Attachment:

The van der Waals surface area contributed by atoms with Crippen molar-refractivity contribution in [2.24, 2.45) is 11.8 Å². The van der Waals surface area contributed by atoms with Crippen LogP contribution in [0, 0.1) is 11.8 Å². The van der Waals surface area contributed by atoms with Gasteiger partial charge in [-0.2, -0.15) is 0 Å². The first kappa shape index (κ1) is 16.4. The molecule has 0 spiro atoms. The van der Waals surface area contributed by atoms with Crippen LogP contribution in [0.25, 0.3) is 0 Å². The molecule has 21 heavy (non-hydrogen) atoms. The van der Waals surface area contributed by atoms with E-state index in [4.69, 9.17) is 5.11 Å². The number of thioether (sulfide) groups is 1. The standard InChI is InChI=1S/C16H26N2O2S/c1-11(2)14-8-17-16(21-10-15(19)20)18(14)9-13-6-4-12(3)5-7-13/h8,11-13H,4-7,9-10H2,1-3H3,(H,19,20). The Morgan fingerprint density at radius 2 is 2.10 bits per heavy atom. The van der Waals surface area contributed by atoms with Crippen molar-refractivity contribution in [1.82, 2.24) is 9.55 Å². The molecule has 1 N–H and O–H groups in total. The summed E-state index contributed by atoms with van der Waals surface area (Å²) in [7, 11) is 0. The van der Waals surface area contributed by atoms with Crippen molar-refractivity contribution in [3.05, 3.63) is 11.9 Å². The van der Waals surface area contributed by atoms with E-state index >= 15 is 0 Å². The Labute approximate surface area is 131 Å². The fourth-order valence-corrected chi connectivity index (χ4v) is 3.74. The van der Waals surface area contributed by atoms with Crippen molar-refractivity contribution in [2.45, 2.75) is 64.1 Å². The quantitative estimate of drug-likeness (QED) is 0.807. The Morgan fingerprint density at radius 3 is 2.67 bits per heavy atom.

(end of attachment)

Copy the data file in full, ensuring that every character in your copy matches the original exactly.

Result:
The van der Waals surface area contributed by atoms with Crippen molar-refractivity contribution in [2.24, 2.45) is 11.8 Å². The van der Waals surface area contributed by atoms with Crippen LogP contribution in [0, 0.1) is 11.8 Å². The van der Waals surface area contributed by atoms with Gasteiger partial charge in [-0.2, -0.15) is 0 Å². The first kappa shape index (κ1) is 16.4. The molecule has 0 spiro atoms. The van der Waals surface area contributed by atoms with Crippen LogP contribution in [0.25, 0.3) is 0 Å². The molecule has 21 heavy (non-hydrogen) atoms. The van der Waals surface area contributed by atoms with E-state index in [4.69, 9.17) is 5.11 Å². The number of thioether (sulfide) groups is 1. The standard InChI is InChI=1S/C16H26N2O2S/c1-11(2)14-8-17-16(21-10-15(19)20)18(14)9-13-6-4-12(3)5-7-13/h8,11-13H,4-7,9-10H2,1-3H3,(H,19,20). The Morgan fingerprint density at radius 2 is 2.10 bits per heavy atom. The van der Waals surface area contributed by atoms with Crippen molar-refractivity contribution in [1.82, 2.24) is 9.55 Å². The molecule has 1 N–H and O–H groups in total. The summed E-state index contributed by atoms with van der Waals surface area (Å²) in [7, 11) is 0. The van der Waals surface area contributed by atoms with Crippen molar-refractivity contribution in [3.05, 3.63) is 11.9 Å². The van der Waals surface area contributed by atoms with E-state index >= 15 is 0 Å². The Labute approximate surface area is 131 Å². The fourth-order valence-corrected chi connectivity index (χ4v) is 3.74. The van der Waals surface area contributed by atoms with Crippen molar-refractivity contribution in [2.45, 2.75) is 64.1 Å². The quantitative estimate of drug-likeness (QED) is 0.807. The Morgan fingerprint density at radius 3 is 2.67 bits per heavy atom.